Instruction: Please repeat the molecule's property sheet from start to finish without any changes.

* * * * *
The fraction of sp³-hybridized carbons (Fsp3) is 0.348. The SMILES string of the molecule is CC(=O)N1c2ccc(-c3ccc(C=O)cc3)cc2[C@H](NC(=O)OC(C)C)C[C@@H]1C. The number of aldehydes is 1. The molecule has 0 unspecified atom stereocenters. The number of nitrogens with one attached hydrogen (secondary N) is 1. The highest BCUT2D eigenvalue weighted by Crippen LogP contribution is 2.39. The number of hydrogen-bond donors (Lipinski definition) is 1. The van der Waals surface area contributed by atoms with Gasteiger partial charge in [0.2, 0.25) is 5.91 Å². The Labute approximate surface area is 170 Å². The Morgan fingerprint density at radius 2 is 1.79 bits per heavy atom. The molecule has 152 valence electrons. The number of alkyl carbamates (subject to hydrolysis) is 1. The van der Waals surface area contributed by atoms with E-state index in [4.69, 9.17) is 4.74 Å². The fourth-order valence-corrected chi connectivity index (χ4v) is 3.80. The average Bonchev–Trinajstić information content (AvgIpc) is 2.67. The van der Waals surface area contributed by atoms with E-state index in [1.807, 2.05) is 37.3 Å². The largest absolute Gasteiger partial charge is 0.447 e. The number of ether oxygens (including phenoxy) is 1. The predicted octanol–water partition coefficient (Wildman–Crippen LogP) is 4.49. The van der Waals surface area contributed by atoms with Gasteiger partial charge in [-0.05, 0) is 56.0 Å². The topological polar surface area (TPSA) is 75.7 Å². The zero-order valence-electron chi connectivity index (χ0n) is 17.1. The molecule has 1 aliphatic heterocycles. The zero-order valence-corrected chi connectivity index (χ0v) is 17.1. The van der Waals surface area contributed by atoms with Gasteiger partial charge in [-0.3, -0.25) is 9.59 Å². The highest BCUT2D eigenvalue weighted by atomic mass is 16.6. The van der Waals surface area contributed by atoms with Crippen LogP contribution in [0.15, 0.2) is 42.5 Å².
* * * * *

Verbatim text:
The fraction of sp³-hybridized carbons (Fsp3) is 0.348. The SMILES string of the molecule is CC(=O)N1c2ccc(-c3ccc(C=O)cc3)cc2[C@H](NC(=O)OC(C)C)C[C@@H]1C. The number of aldehydes is 1. The molecule has 0 unspecified atom stereocenters. The number of nitrogens with one attached hydrogen (secondary N) is 1. The highest BCUT2D eigenvalue weighted by Crippen LogP contribution is 2.39. The number of hydrogen-bond donors (Lipinski definition) is 1. The van der Waals surface area contributed by atoms with Gasteiger partial charge in [0.2, 0.25) is 5.91 Å². The Labute approximate surface area is 170 Å². The Morgan fingerprint density at radius 2 is 1.79 bits per heavy atom. The molecule has 152 valence electrons. The number of alkyl carbamates (subject to hydrolysis) is 1. The van der Waals surface area contributed by atoms with E-state index in [4.69, 9.17) is 4.74 Å². The fourth-order valence-corrected chi connectivity index (χ4v) is 3.80. The average Bonchev–Trinajstić information content (AvgIpc) is 2.67. The van der Waals surface area contributed by atoms with E-state index in [1.807, 2.05) is 37.3 Å². The largest absolute Gasteiger partial charge is 0.447 e. The number of ether oxygens (including phenoxy) is 1. The predicted octanol–water partition coefficient (Wildman–Crippen LogP) is 4.49. The van der Waals surface area contributed by atoms with Gasteiger partial charge in [-0.05, 0) is 56.0 Å². The topological polar surface area (TPSA) is 75.7 Å². The zero-order valence-electron chi connectivity index (χ0n) is 17.1. The molecule has 1 aliphatic heterocycles. The zero-order valence-corrected chi connectivity index (χ0v) is 17.1. The van der Waals surface area contributed by atoms with Gasteiger partial charge in [-0.3, -0.25) is 9.59 Å². The highest BCUT2D eigenvalue weighted by atomic mass is 16.6. The van der Waals surface area contributed by atoms with Crippen LogP contribution in [0.15, 0.2) is 42.5 Å².